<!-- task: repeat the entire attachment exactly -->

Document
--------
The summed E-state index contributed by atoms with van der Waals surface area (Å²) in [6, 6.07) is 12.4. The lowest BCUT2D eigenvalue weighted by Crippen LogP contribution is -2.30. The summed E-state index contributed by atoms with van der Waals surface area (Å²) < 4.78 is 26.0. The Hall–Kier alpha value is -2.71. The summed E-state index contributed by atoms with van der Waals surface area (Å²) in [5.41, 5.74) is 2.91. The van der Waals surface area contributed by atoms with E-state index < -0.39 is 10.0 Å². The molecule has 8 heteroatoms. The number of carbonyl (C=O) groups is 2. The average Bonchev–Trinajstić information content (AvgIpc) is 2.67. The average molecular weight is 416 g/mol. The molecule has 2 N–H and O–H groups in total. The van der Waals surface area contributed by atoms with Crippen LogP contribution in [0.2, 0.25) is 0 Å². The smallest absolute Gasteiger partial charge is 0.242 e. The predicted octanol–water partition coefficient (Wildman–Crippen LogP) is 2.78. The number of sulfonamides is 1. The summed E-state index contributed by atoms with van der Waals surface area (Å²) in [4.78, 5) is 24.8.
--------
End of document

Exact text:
The summed E-state index contributed by atoms with van der Waals surface area (Å²) in [6, 6.07) is 12.4. The lowest BCUT2D eigenvalue weighted by Crippen LogP contribution is -2.30. The summed E-state index contributed by atoms with van der Waals surface area (Å²) < 4.78 is 26.0. The Hall–Kier alpha value is -2.71. The summed E-state index contributed by atoms with van der Waals surface area (Å²) in [5.41, 5.74) is 2.91. The van der Waals surface area contributed by atoms with E-state index < -0.39 is 10.0 Å². The molecule has 8 heteroatoms. The number of carbonyl (C=O) groups is 2. The average Bonchev–Trinajstić information content (AvgIpc) is 2.67. The average molecular weight is 416 g/mol. The molecule has 2 N–H and O–H groups in total. The van der Waals surface area contributed by atoms with Crippen LogP contribution in [0.2, 0.25) is 0 Å². The smallest absolute Gasteiger partial charge is 0.242 e. The predicted octanol–water partition coefficient (Wildman–Crippen LogP) is 2.78. The number of sulfonamides is 1. The summed E-state index contributed by atoms with van der Waals surface area (Å²) in [4.78, 5) is 24.8.